Considerations for Portrait Photography

Many portrait photographers prefer using smaller strobe flashes instead of larger continuous lights. These smaller flashes allow users greater control over detail illumination than constant light sources. Portrait photographers should add a small external flash known as a monolight and become familiar with its use before adding more flashes to the kit. After mastering the first monolight, users should add a large umbrella or softbox unit to provide steady light. Another monolight with a grid to use for the hair light and a background light round out the necessary lights for a portrait photographer.

Depending on the type of portraits the user takes, he or she may be able to get away with just the main light and main monolight. Portraits of infants and small children do not need as many lights as adult portraits, and users can remove the hair and background lights when taking portraits of children.

Using external flashes requires synching up all of the flashes so that they fire at the same time. There are several ways to do this. Hard-wiring the lights together with wires is an option, though it is not usually recommended, as there is a high risk of failure due to environmental factors. There are also several wireless options on the market. The least expensive option involves using light sensors on the remote flashes to detect the main camera flash, but this option can be prone to interference from external light sources. Using infrared sensors is also an option, but they are also susceptible to interference from heat sources. The most effective means of linking the flashes involves the use of radio signals and receivers hooked up to the master and slave units.

Considerations for Headshots

Photographers who specialize in headshots require specialized lighting setups in order to provide high-quality, detailed shots. These users do not require different equipment, just a special arrangement of lights or flashes. The two main setups for headshots require three or four lights and a bounce card to emphasize different facial details.

The first method is commonly known as "Rembrandt Cheek-Patch Lighting," as it recalls the portrait style of the Dutch artist. This technique requires placing the subject a few feet from a solid color background and placing the first light 45 degrees to one side of the subject while raising it 45 degrees above the subject. This creates a bright patch on the subject’s cheek, while the photographer uses a bounce card or additional light to tone down the shadows on the other side of the subject’s face. The photographer then places another light out of frame to backlight the subject’s shoulders and hair while also placing a background light to evenly illuminate the backdrop.

The second method creates a flatter look, which is more appropriate for some subjects. Before deciding on a method, the photographer should experiment with both methods to determine which provides the most flattering shot for the intended purpose of the photo. In the second method, the key light is placed above the camera in order to flatly illuminate the subject’s face. A bounce board or secondary light is placed beneath the camera to even the lighting, while the hair and background lights are placed as in the Rembrandt technique.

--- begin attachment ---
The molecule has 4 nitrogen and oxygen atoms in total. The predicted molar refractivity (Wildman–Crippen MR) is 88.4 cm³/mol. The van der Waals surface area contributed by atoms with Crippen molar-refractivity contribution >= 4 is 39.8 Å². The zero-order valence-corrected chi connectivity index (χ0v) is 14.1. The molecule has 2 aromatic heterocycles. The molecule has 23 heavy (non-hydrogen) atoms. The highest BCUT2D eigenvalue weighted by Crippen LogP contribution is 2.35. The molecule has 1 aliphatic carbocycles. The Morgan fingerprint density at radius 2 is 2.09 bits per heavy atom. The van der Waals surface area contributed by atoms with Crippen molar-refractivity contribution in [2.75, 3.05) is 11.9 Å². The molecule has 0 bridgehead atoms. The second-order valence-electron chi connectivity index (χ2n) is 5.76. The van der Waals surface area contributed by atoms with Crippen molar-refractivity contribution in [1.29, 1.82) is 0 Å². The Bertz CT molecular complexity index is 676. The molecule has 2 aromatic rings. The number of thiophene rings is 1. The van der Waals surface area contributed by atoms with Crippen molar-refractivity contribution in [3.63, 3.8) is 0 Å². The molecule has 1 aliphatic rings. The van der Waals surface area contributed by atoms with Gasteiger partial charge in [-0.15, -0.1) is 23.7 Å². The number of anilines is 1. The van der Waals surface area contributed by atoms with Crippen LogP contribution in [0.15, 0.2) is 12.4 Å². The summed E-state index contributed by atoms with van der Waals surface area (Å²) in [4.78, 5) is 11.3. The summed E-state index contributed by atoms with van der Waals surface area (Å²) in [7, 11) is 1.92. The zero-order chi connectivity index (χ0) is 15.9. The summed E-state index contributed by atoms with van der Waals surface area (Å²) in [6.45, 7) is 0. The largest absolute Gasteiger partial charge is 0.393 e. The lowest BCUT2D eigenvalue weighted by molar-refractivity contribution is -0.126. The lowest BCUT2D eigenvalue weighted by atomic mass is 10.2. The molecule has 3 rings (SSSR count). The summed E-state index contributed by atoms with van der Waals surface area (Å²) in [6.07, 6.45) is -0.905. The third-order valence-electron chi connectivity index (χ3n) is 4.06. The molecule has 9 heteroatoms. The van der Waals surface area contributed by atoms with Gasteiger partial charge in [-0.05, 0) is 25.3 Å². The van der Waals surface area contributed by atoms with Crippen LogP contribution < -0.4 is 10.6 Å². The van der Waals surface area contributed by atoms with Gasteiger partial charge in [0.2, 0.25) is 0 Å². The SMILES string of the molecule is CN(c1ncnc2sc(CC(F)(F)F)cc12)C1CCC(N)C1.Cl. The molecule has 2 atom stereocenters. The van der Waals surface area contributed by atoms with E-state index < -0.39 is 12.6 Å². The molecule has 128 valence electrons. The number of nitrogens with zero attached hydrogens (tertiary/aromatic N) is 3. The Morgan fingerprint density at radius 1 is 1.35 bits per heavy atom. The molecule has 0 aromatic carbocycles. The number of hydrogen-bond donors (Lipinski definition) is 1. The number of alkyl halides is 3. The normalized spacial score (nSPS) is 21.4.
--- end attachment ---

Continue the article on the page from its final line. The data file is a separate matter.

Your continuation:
Buying Lighting Kits and Parts on eBay

As important parts of any professional photographer’s studio, lighting kits and parts are relatively easy to find. While they are not carried in many big box stores, specialty photography stores and flash manufacturers offer these products for sale. It may be easier, however, to find kits and parts online at eBay, as it allows sellers from around the world to offer their wares.

Potential buyers can find thousands of lighting kits and parts in eBay’s Lighting and Studio category of the Cameras and Photos portal. Shoppers can browse the selection by using the Search bar to find a specific item or by using the Categories tabs on the left side of each page to narrow the results by item type, manufacturer, price, and other factors. In the unlikely event that shoppers are unable to find what they are looking for, they can browse eBay Stores or save a search on My eBay.

Finding a Reputable Seller on eBay

After finding an item that works for them, buyers should always take the time to research the item in question, focusing especially on price and quality comparisons. In addition, shoppers should look at each seller’s feedback rating before deciding on a seller. This feature allows eBay buyers to rate their experience with a seller and provide comments on how the seller interacted with them. This affords buyers with insight into how a given seller operates, which often proves key when deciding between sellers.


Conclusion

Professional photographers often reach a point where they realize that their camera’s built-in flash simply can no longer provide quality lighting for the kinds of shots they take. When this happens, users should begin looking into purchasing a studio lighting kit in order to have greater control over their shots. Whether they go with constant lights or strobe flashes, photographers should take the time to research the different lights and setups available to them before making a purchase. When it comes to buying lights and kits, shoppers should consider looking online for the best selection.